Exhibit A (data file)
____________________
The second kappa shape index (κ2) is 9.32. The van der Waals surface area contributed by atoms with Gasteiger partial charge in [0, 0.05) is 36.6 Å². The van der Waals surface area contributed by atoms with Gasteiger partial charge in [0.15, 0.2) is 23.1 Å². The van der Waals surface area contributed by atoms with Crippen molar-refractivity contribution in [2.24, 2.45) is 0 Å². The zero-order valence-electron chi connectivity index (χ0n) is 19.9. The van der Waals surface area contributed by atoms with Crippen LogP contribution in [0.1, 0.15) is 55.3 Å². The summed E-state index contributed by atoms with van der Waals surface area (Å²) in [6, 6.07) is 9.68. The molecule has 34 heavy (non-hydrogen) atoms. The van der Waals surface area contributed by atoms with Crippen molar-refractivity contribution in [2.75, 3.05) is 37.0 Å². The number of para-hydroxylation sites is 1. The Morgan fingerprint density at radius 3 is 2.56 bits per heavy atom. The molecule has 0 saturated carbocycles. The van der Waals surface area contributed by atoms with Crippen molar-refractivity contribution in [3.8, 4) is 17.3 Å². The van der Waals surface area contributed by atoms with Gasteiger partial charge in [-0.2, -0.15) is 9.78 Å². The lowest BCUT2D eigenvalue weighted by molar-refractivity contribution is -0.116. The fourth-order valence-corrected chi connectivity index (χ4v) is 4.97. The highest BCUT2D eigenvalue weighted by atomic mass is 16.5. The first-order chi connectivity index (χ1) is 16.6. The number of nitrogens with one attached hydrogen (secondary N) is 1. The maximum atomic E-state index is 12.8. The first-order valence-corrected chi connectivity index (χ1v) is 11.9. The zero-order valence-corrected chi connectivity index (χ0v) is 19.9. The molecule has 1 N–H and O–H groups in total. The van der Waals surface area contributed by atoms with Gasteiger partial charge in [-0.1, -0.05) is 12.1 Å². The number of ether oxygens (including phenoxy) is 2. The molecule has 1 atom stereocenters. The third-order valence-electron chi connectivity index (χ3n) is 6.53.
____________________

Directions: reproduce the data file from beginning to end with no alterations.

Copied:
The second kappa shape index (κ2) is 9.32. The van der Waals surface area contributed by atoms with Gasteiger partial charge in [0, 0.05) is 36.6 Å². The van der Waals surface area contributed by atoms with Gasteiger partial charge in [0.15, 0.2) is 23.1 Å². The van der Waals surface area contributed by atoms with Crippen molar-refractivity contribution in [2.24, 2.45) is 0 Å². The zero-order valence-electron chi connectivity index (χ0n) is 19.9. The van der Waals surface area contributed by atoms with Crippen LogP contribution in [0.1, 0.15) is 55.3 Å². The summed E-state index contributed by atoms with van der Waals surface area (Å²) in [6, 6.07) is 9.68. The molecule has 34 heavy (non-hydrogen) atoms. The van der Waals surface area contributed by atoms with Crippen molar-refractivity contribution in [2.75, 3.05) is 37.0 Å². The number of para-hydroxylation sites is 1. The Morgan fingerprint density at radius 3 is 2.56 bits per heavy atom. The molecule has 0 saturated carbocycles. The van der Waals surface area contributed by atoms with Crippen molar-refractivity contribution in [3.8, 4) is 17.3 Å². The van der Waals surface area contributed by atoms with Gasteiger partial charge in [-0.2, -0.15) is 9.78 Å². The lowest BCUT2D eigenvalue weighted by molar-refractivity contribution is -0.116. The fourth-order valence-corrected chi connectivity index (χ4v) is 4.97. The highest BCUT2D eigenvalue weighted by atomic mass is 16.5. The first-order chi connectivity index (χ1) is 16.6. The number of nitrogens with one attached hydrogen (secondary N) is 1. The maximum atomic E-state index is 12.8. The first-order valence-corrected chi connectivity index (χ1v) is 11.9. The zero-order valence-corrected chi connectivity index (χ0v) is 19.9. The molecule has 1 N–H and O–H groups in total. The van der Waals surface area contributed by atoms with Gasteiger partial charge in [-0.1, -0.05) is 12.1 Å². The number of ether oxygens (including phenoxy) is 2. The molecule has 1 atom stereocenters. The third-order valence-electron chi connectivity index (χ3n) is 6.53.